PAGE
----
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Trees Planted as Living Memorial to King : Civil rights: About 3,000 people turn out to install 300 saplings along a seven-mile stretch to honor the slain leader and aid the environment.

January 14, 1990|KRISTINA LINDGREN | TIMES STAFF WRITER

Claudia Strong leaned on her shovel Saturday and watched as support poles were driven on either side of a spindly Canary Islands pine tree.

Her thoughts, however, went back to Alabama in the spring of 1965, when she marched with the Rev. Martin Luther King Jr. from Selma to Montgomery.

"He was the most wonderful person I've ever known," the South-Central Los Angeles woman said wistfully.

With King's memory still vivid so many years later, Strong said it was imperative to her to be a part of a large tree-planting Saturday along seven miles of Martin Luther King Boulevard. The trees will serve as a living memorial to the slain civil rights leader.

Strong was one of an estimated 3,000 environmentalists, community activists, politicians, children and just plain folks who braved threatening skies to help plant 300 of the sapling pines from Long Beach Boulevard to Rodeo Drive, through the heart of South-Central Los Angeles.

It was part of weeklong festivities leading up to Monday's observance of what would have been King's 61st birthday. King was slain by a sniper's bullet on April 4, 1968, as he stood on the balcony of the Lorraine Motel in Memphis, Tenn.

The tree-planting also is one of the first installments on what is hoped will be 5 million new trees added to Los Angeles thoroughfares.

"The dream is to have an urban forest canopy to shield the environment," said Andy Lipkis, founder of TreePeople, a nonprofit environmental group that organized Saturday's mass planting.

To some, the connection between King and the 300 drought- and smog-resistant pine trees was obscure. To Strong, it was obvious.

"A tree is steadfast, and that was the way Dr. King was. He didn't bend, he didn't give. He just proceeded to do what he had to do. He wouldn't let anybody turn him around," she said, as her co-planters attached the name "Karma" to their 5-foot-tall pine in the 1400 block of King Boulevard.

Willie Alvarez, who will be able to watch "Karma" grow to 60 or 70 feet outside his auto parts store, didn't have much business Saturday, since the curbs were blocked off for work crews, gravel trucks and concrete busters. But he didn't seem to mind.

"The tree purifies the air and gets rid of the smog," Alvarez said in Spanish and nodded approvingly as tree planters asked to fill yet another bucket of water for the tree.

The tree-planting--supported by more than $58,000 in contributions and pledges, donated equipment and materials--is eventually expected to cost more than $130,000, Lipkis said. And TreePeople was hoping more people would be calling its toll-free line, 1-800-TREE-GEO, to adopt a tree at $100 apiece.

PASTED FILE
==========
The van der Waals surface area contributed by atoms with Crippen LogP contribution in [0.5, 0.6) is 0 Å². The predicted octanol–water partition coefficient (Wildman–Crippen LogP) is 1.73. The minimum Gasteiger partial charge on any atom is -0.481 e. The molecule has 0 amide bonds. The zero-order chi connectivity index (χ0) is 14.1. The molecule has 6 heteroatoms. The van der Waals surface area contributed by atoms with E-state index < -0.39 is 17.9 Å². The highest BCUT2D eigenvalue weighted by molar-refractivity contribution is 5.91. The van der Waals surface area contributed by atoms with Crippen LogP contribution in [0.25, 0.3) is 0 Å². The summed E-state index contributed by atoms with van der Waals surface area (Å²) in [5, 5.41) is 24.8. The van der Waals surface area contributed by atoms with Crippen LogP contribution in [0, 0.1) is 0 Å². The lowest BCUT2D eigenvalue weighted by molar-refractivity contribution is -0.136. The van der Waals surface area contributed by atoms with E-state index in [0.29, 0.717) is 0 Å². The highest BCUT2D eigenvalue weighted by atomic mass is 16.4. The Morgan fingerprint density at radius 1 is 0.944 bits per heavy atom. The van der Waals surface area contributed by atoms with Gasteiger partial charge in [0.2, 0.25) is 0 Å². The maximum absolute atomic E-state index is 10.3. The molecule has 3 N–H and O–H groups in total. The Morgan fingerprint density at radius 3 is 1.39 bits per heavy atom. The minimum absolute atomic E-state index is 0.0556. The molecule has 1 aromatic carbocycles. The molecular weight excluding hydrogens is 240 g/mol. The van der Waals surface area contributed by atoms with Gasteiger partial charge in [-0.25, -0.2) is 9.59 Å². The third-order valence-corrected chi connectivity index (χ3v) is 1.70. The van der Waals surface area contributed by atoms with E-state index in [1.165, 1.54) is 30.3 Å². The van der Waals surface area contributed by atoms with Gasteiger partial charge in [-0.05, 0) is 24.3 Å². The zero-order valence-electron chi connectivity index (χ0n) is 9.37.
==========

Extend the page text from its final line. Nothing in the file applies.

Mayor Tom Bradley contributed $100 at a news conference Saturday morning, and challenged City Council members and other city officials to follow his lead. "We should not simply dig a hole this morning," Bradley said. "All of us ought to dig a little deeper in our pockets."

Just across from Christ Baptist Church at La Salle Avenue and Martin Luther King Jr. Boulevard, Anya Crockett peered from under the brim of her blue corduroy baseball cap, making sure the last clods of dirt were packed just right around the base of her group's tree.

"This is Harriet Tubman," the 42-year-old South Los Angeles woman said, introducing the long-needled pine that barely stood 4 feet tall.

Why Harriet Tubman, the 19th Century abolitionist? "Because she led the underground railroad and it shows that our struggle goes back further than Dr. King," Crockett said. "We want to grow and flourish, just like this tree. We want it to grow and flourish."

Crockett, one of a legion of Southern California Gas Co. employees who volunteered Saturday, said such efforts were important to reinforce King's message of equality, unity and peace among mankind.

"We have a generation growing up that doesn't really understand what Dr. King went through. We need to keep that memory alive."

"I have a 6-year-old, and 20 years from now, I can tell her, 'On this day, 20 years ago, I planted that tree.' It plants a seed for the future."

King Week festivities will be capped Monday with a parade honoring the civil rights activist along Martin Luther King Jr. Boulevard, beginning at 11 a.m. at Crenshaw Boulevard. Los Angeles Sentinel publisher Ruth Washington will be this year's grand marshal.

Others plan an 11 a.m. South African demonstration and march. Sponsored by the Los Angeles Student Coalition and the Southern Christian Leadership Conference of Greater Los Angeles, the march will begin at the old South African consulate building at Doheny Drive and Wilshire Boulevard and end at the new consulate at 50 N. La Cienega Blvd., Beverly Hills.

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